Commenting on this page requires a PBase account.
The Three Legs of Mann
The three legs symbol seems to have been adopted in the Thirteenth Century as the armorial bearings of the native kings of the Isle of Man, whose dominion also included the Hebrides - the Western Isles of Scotland.
After 1266, when the native dynasty ended and control of the Island passed briefly to the Crown of Scotland and then permanently to the English Crown, the emblem was retained, and among the earliest surviving representations are those of the Manx Sword of State, thought to have been made in the year 1300 AD. The Three Legs also appeared on the Manx coinage of the seventeenth-nineteenth centuries, and are still in everyday use in the Manx Flag.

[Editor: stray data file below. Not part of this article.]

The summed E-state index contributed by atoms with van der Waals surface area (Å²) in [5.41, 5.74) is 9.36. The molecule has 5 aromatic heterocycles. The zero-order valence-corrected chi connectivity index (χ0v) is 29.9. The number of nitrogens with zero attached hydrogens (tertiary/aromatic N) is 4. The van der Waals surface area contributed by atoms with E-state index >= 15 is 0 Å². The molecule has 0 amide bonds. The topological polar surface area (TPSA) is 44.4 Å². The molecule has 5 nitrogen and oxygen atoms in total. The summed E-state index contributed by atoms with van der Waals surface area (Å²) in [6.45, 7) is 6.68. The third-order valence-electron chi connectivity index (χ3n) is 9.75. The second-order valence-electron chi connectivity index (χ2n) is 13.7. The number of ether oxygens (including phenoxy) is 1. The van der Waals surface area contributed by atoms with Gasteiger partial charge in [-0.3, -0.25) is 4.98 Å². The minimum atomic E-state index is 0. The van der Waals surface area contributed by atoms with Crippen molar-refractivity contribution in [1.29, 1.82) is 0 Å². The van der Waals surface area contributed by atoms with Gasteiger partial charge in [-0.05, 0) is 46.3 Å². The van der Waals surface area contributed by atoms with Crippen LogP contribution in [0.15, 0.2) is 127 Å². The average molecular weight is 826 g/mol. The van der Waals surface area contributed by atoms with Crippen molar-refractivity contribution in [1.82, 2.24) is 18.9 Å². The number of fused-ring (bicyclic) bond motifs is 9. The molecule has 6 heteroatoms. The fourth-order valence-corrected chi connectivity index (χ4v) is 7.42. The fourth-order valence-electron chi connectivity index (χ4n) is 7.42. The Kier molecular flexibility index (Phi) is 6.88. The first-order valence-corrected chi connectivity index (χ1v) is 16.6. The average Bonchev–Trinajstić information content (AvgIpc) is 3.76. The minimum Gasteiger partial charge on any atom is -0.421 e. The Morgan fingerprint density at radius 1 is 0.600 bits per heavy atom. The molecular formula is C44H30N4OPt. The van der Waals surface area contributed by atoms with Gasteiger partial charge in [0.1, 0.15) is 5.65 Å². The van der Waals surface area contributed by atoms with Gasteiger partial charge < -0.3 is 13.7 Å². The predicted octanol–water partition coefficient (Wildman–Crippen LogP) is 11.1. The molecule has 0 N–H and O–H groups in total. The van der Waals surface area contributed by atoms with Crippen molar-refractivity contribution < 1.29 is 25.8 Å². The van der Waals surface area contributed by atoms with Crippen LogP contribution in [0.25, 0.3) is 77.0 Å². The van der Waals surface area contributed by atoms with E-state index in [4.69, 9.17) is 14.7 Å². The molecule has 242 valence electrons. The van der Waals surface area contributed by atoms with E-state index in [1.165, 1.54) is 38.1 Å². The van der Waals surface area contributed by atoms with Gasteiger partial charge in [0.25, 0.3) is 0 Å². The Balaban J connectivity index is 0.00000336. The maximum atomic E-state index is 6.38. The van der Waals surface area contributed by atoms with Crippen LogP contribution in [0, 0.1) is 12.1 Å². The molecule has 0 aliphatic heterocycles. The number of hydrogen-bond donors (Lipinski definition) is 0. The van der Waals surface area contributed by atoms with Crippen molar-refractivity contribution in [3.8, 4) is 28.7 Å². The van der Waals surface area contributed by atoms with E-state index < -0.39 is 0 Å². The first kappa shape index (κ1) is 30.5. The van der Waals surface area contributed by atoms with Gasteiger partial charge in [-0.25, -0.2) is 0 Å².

Why the Three Legs were adopted as the royal arms of the Manx kingdom is unknown. It was originally a symbol of the Sun, the seat of Power and Life. In ancient times the emblem was particularly connected with the island of Sicily (probably because of its triangular outline) but the Sicilian "Legs" were always naked and generally displayed Medusa's head at the central point.
A rather similar device was popular amongst the Celts and Norsemen in NW Europe, and in view of this it has been suggested that the Manx Three Legs were a heraldic modification of a native badge or emblem. Support for this theory may be seen in the appearance of the 'triskele', or simplified "Three Legs" emblem, on coins of the tenth century Norse King, Anlaf Cuaran, whose dominion included Dublin and the Isle of Man; and it is probable that the later Manx Kings were a branch of the same dynasty.
oh ihm jizee